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"I will write them with pleasure, monsignor, and your eminence can form an opinion; if they do not seem good enough to be worthy of you, they need not be given to the marchioness." "That is well said. Will you write them at once?" "What! now, monsignor? It is not like prose." "Well, well! try to let me have them to-morrow."

Peter's and an apostolic prothonotary, with the prospect of obtaining a cardinal's hat whenever the Pope should find some other favourite who would please him better as assessor. "Oh, Monsignor Nani!" continued Narcisse.

Out of his satchel Monsignor took a golden cylinder, unscrewed the top, dipped his thumb in what appeared to be an oily substance, and applied it to Tim's eyes, to his ears, his nose, his mouth, the palms of his hands, and the soles of his feet, distinctly repeating certain Latin invocations as he worked.

Clement VIII was horror-stricken at the increasing frequency of this crime of parricide: for the moment, however, he was unable to take action, having to go to Monte Cavallo to consecrate a cardinal titular bishop in the church of Santa Maria degli Angeli; but the day following, on Friday the 10th of September 1599, at eight o'clock in the morning, he summoned Monsignor Taverna, governor of Rome, and said to him

The train being on its way to Boston, and the journey dull, Horace whiled away a slow hour watching the Monsignor, and wondering what motives govern the activity of the priests of Rome. The priest was a handsome man of fifty, dark-haired, of an ascetic pallor, but undoubtedly practical, as his quick and business-like movements testified.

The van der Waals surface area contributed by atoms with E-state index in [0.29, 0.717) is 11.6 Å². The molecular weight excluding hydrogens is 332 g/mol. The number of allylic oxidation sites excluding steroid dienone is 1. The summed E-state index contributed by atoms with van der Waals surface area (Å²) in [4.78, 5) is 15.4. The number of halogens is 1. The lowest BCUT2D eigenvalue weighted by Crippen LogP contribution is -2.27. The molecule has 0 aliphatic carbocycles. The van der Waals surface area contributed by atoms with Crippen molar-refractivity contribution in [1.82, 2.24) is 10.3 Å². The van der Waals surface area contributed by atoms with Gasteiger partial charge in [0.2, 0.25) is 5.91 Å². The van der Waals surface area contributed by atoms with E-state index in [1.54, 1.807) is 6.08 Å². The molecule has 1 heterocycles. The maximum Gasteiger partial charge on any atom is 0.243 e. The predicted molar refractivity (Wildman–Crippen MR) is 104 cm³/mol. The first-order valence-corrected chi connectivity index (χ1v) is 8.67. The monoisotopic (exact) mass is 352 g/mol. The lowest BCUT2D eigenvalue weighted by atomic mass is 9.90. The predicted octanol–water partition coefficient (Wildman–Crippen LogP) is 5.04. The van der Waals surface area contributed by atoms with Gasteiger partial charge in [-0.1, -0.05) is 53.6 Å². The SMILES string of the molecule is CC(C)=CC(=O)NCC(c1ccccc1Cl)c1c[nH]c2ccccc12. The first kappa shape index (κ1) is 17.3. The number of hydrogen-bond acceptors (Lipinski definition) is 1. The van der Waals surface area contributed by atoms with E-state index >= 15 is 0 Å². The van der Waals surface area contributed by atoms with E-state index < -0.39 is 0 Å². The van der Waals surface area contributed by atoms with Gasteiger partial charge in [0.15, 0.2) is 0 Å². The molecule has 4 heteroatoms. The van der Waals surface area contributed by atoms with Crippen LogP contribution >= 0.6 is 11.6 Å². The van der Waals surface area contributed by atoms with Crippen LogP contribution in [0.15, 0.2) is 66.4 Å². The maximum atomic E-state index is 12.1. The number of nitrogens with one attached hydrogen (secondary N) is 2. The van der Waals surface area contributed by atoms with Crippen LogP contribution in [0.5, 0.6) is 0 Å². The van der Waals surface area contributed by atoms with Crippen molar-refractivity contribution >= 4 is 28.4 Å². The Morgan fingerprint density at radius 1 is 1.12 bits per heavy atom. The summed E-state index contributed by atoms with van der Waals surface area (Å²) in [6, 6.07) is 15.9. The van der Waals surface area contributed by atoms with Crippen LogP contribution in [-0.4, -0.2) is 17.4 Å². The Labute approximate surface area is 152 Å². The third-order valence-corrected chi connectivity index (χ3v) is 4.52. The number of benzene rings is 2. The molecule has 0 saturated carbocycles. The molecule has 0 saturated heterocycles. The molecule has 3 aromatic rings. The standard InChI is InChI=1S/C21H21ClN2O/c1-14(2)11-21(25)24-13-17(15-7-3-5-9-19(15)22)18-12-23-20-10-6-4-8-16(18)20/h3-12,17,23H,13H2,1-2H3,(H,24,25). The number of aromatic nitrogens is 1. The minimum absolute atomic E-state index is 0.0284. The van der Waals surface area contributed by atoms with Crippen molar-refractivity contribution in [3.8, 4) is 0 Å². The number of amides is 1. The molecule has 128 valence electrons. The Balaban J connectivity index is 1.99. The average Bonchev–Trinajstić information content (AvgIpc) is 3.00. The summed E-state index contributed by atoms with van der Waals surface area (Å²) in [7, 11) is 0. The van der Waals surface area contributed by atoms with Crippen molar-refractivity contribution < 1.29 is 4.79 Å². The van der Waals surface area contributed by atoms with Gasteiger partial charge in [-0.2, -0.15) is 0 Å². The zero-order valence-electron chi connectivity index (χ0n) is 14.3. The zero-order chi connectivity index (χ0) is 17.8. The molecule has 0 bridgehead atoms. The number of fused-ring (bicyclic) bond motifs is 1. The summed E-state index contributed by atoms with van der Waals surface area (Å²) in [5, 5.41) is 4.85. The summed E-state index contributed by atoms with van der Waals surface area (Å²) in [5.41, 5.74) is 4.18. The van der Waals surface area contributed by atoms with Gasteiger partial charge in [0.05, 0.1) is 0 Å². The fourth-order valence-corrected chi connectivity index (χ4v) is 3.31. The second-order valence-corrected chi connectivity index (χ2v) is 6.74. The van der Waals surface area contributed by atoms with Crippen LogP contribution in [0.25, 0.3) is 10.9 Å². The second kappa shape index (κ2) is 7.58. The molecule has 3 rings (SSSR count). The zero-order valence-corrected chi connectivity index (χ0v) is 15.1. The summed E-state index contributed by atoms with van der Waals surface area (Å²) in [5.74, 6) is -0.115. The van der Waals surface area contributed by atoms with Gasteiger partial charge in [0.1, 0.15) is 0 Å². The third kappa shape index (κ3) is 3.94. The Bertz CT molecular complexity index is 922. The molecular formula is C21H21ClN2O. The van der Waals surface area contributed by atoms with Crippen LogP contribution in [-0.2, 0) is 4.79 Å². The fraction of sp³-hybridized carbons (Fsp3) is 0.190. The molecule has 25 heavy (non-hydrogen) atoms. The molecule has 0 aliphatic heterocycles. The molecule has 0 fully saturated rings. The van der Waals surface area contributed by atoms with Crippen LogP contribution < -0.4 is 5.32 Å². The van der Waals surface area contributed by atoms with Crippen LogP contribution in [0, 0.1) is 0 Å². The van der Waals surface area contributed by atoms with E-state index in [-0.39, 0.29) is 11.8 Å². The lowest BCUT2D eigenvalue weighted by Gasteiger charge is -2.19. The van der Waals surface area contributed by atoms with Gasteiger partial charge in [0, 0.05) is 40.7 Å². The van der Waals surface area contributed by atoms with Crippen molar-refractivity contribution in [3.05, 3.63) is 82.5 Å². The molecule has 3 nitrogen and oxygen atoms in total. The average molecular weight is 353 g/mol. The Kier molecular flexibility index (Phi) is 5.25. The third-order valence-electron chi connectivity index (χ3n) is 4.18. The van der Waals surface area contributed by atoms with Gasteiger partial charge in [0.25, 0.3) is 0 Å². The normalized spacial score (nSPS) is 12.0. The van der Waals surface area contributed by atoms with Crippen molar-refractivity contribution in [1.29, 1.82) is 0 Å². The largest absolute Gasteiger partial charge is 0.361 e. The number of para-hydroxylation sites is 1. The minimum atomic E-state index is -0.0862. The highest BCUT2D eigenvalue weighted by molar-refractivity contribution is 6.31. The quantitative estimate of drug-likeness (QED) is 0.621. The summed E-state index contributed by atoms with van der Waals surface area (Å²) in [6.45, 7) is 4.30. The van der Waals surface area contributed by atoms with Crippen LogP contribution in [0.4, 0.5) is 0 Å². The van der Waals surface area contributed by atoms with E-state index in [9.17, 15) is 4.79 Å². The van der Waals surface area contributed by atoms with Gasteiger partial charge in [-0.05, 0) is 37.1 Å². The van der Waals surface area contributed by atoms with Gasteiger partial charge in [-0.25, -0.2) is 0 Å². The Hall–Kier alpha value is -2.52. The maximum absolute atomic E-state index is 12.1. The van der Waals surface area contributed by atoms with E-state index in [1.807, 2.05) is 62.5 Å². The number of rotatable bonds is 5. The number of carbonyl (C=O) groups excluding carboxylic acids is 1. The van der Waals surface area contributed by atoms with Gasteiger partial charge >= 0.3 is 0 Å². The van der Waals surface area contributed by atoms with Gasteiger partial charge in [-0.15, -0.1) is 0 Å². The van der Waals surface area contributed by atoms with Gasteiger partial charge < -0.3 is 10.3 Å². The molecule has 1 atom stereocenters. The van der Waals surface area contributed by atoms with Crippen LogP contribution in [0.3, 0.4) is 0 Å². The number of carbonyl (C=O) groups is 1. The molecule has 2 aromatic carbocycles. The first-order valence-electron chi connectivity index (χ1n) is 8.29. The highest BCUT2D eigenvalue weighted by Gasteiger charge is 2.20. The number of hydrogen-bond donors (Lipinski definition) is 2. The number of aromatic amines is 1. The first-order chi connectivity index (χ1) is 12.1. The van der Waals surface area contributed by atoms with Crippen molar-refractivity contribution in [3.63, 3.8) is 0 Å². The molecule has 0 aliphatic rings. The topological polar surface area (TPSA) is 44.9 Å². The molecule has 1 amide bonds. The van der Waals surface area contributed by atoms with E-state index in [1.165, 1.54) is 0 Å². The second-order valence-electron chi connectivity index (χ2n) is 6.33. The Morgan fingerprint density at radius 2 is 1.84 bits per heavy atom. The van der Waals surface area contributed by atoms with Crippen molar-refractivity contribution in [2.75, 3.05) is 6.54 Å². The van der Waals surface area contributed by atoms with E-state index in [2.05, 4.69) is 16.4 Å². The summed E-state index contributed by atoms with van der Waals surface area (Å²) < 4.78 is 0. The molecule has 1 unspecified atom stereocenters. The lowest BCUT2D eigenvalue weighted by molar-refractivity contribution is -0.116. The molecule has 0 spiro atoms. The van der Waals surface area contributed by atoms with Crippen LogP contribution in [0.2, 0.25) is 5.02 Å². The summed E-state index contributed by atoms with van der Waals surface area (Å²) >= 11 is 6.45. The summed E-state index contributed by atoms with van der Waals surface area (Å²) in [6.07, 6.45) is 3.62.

"We may as well make our way down again. There's nothing to be gained by stopping here." As they made their way down again through the covered passage, the General once more began to talk about the crisis. Monsignor had heard it all before; but he listened for all that.

Evelyn sat as if tongue-tied, and it was Monsignor who came to her rescue by explaining that she had sung in St. Petersburg, Vienna, Paris, and all the capitals of Europe. "You must excuse us," the Reverend Mother said, "for not knowing, but these things do not penetrate convent walls."

And thus there might perhaps be some truth in what Don Vigilio, with a shiver of mystery, related about their occult sovereignty, a seizin, as it were, of the government of the Church, a royalty ignored but nevertheless complete. As this idea occurred to Pierre, a dim connection between certain of his experiences arose in his mind and he all at once inquired: "Is Monsignor Nani a Jesuit, then?"

Then the monk's voice began again, level and unemotional: * "A great deal of what you say, Monsignor, is merely the effect of a nervous strain. A nervous strain means that the emotional or the receptive faculties gain an undue influence over the reasonable intelligence. You admit that the logic is flawless, yet that fact does not reassure you, as it would if you were in a normal condition."

"But Cardinal Bergerot," said he, "wrote me a letter of approval, which I placed at the beginning of my work as a preface. Ought not a guarantee like that to have been sufficient for the French episcopacy?" Monsignor Fornaro wagged his head in a knowing way before making up his mind to reply: "Ah! yes, no doubt, his Eminence's letter, a very beautiful letter.

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